One may argue that no man would be interested in a woman like that.  I beg to differ and please allow me to prove it.  I have spent much time talking to men of the world, including a dear friend I have had since high school who is intelligent, well educated, classy, gentlemanly and fun.  He is not religious and was complaining that women were not committing to him!  In our discussions I learned that he would become physically involved with women fairly quickly upon dating them and he was astonished to learn that I would never kiss on the first date, actually didn't kiss my high school boyfriend until some time after he was my boyfriend, wouldn't let a man touch me sexually until after marriage, and that I would sooner break up with a man than let him come between me and my moral conscience - and in fact have done it before.  His reaction was, "Michelle, I need you to hook me up with a woman exactly like you!  That is exactly what I want!" Speaks for itself, ladies.  In this society it goes against the grain a bit but in truth, the commandments in the Bible are there for a reason.  They do not offer immediate gratification but they lead us to an ultimate and far more satisfying happily ever after.  And after all, since God made men, women, and relationships, shouldn't He know how to bring them together best?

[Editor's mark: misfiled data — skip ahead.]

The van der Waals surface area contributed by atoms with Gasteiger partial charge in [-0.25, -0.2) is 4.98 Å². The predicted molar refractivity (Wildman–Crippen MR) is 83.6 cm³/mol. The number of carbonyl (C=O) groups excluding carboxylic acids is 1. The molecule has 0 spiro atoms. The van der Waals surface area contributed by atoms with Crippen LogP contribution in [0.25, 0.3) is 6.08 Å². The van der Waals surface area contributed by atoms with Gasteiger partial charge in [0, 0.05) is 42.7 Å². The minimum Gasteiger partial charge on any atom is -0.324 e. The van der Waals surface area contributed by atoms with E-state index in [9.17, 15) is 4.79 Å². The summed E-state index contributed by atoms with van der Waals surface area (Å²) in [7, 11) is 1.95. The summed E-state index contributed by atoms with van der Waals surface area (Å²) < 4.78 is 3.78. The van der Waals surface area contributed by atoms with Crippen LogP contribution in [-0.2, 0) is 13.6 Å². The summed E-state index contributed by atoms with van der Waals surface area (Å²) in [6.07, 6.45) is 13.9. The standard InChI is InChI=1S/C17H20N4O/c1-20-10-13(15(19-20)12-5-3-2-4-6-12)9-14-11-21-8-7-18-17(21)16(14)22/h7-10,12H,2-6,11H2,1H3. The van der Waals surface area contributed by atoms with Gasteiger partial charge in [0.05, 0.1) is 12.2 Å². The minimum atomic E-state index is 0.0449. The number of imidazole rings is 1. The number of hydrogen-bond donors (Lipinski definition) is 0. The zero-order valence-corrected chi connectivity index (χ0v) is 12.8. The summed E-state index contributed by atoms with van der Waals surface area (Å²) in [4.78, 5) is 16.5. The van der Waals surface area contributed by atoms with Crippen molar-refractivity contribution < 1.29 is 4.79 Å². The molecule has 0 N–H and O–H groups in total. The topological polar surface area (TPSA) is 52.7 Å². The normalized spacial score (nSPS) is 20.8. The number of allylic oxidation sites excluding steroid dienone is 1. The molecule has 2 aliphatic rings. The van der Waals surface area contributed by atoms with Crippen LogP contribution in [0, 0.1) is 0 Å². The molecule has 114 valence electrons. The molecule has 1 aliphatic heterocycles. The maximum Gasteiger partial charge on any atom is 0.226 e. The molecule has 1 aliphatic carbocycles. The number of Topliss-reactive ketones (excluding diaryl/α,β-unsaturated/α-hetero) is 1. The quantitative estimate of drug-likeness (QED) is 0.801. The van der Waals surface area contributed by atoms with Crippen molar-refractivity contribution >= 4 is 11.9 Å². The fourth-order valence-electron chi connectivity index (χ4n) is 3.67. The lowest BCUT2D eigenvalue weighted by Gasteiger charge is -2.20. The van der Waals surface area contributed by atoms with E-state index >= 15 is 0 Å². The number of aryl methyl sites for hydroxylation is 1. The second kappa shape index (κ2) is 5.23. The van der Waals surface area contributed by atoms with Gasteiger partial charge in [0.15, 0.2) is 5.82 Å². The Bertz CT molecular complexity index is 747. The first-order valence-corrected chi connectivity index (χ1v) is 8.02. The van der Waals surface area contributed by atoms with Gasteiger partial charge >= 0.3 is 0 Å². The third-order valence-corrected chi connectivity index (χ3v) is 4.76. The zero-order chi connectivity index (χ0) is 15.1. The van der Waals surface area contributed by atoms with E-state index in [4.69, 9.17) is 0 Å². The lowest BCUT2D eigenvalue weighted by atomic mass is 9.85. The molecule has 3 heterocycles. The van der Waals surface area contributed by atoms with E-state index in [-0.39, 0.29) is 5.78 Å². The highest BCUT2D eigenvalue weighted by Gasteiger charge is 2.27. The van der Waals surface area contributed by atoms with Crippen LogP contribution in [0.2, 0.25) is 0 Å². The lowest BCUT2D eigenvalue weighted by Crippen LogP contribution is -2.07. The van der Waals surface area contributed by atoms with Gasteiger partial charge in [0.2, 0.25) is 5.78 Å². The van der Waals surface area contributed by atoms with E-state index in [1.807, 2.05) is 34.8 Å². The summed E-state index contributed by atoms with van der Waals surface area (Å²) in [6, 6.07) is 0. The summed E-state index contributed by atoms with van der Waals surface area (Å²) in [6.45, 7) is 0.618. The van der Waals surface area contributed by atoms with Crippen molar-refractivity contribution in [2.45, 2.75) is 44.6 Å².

Friday, June 6, 2014

Mormonism Saved My Sister's Life

Summertime here in Arizona can be fatal and it proves not uncommon for people to suffer dehydration, heat stroke, and the like in this most arid, scorching climate.  Quite recently my sister, being the excellent mother she is, took her four children to the local pool and stayed, drinking plenty of water in 108 degree heat.  This is very typical of Arizona weather and indeed temperatures here in Tucson sometimes hit 117 or hotter.  Plenty of others were at the pool and she thought nothing of it until nearly three hours had elapsed.  Then feeling faint and weak, she rounded up her charges and headed home.  As she drove, she felt as though she would go unconscious but bravely said nothing to her children.  She went to take a cold shower, thinking it would help her recover, but it only served to put her body into shock.